When your gums are healthy, bacteria in your mouth usually don’t enter your bloodstream. However, gum disease may provide bacteria a port of entry into your bloodstream. Sometimes invasive dental treatments also can allow bacteria to enter your bloodstream. And medications or treatments that reduce saliva flow or disrupt the normal balance of bacteria in your mouth also may lead to oral changes, making it easier for bacteria to enter your bloodstream. Some researchers believe that these bacteria and inflammation from your mouth are linked to many health problems in the rest of your body.
If you look at the above teeth chart you can see how teeth are connected to every organ.
Benefits of Oil Pulling Beyond the Mouth
From: http://www.globalhealingcenter.com/natural-health/benefits-of-oil-pulling/ and http://www.foodmatters.tv/articles-1/oil-pulling-the-habit-that-can-transform-your-health
Ancient Ayurvedic health practitioners believed that oil pulling could reduce more than just health challenges of the mouth and throat. Today, many holistic practitioners recommend the use of a variety of overall concerns.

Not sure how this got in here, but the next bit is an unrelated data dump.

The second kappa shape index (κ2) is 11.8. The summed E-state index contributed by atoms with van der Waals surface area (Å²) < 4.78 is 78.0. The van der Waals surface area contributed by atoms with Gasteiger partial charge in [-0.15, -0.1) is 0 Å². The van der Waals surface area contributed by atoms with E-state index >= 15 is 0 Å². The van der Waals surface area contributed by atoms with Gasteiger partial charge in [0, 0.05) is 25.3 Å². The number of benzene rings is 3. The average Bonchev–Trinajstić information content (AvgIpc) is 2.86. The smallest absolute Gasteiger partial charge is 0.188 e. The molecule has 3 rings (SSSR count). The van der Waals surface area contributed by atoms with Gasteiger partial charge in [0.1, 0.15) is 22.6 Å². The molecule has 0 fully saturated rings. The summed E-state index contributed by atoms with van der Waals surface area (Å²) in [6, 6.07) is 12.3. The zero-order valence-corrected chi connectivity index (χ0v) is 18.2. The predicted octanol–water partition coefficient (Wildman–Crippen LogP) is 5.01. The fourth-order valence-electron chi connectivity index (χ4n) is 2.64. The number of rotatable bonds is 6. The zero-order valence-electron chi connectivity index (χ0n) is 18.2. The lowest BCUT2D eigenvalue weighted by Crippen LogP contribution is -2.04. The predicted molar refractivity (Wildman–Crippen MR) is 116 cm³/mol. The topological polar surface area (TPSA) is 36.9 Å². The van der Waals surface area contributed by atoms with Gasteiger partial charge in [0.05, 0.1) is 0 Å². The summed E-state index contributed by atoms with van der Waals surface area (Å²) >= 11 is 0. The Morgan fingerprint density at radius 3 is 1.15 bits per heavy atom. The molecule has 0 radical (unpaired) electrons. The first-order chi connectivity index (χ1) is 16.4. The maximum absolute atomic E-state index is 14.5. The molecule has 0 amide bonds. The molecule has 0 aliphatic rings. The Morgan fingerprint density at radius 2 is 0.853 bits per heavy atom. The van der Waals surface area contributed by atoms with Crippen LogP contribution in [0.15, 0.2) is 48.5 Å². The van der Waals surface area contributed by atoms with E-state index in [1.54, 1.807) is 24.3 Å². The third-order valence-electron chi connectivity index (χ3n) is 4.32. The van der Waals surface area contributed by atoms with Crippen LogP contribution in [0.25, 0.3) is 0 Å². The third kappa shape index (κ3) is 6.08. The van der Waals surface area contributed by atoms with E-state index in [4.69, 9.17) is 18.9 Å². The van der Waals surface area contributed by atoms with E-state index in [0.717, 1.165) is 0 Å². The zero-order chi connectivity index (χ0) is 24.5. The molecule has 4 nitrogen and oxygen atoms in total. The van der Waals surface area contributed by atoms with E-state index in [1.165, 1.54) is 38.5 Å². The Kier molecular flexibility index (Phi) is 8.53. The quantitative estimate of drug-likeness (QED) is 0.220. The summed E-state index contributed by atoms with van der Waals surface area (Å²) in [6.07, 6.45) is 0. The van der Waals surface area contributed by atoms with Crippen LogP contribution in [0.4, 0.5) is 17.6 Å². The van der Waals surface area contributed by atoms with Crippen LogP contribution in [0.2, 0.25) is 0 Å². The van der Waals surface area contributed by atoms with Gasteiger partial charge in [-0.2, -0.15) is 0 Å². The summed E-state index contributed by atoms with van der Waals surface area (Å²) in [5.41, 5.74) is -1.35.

It is believed that these oils help the lymphatic system of the body as harmful bacteria are removed and beneficial microflora are given the ground for a healthy environment to flourish. Because of this holistic perspective, oil pulling has been used as a preventative health measure for many other conditions.
Many holistic practitioners tribute other benefits of oil pulling. It is believed that oil pulling stimulates the lymphatic system and aids in the transport of toxins away from vital organs. The reported benefits of oil pulling include:
Promotes normal sleep patterns
Helps kidney and liver function
Migraine headache relief
Correcting hormone imbalances
Aids in the reduction of eczema
May reduce symptoms of bronchitis
Helps support normal kidney function
May help reduce sinus congestion
Some people report improved vision
Reduced hangover after alcohol consumption
Aids in reducing pain
Reduces the symptoms of allergies
Helps detoxify the body of harmful metals and organisms among other benefits
Sesame Seed Oil
Sesame oil has been used as a healing oil for thousands of years. Sesame oil is mentioned in the Vedas, (the Vedas is a large body of texts originating in ancient India) as excellent for humans. It is naturally antibacterial for common skin pathogens, such as staphylococcus and streptococcus as well as common skin fungi, such as athlete’s foot fungus. It is naturally antiviral. It is a natural anti-inflammatory agent.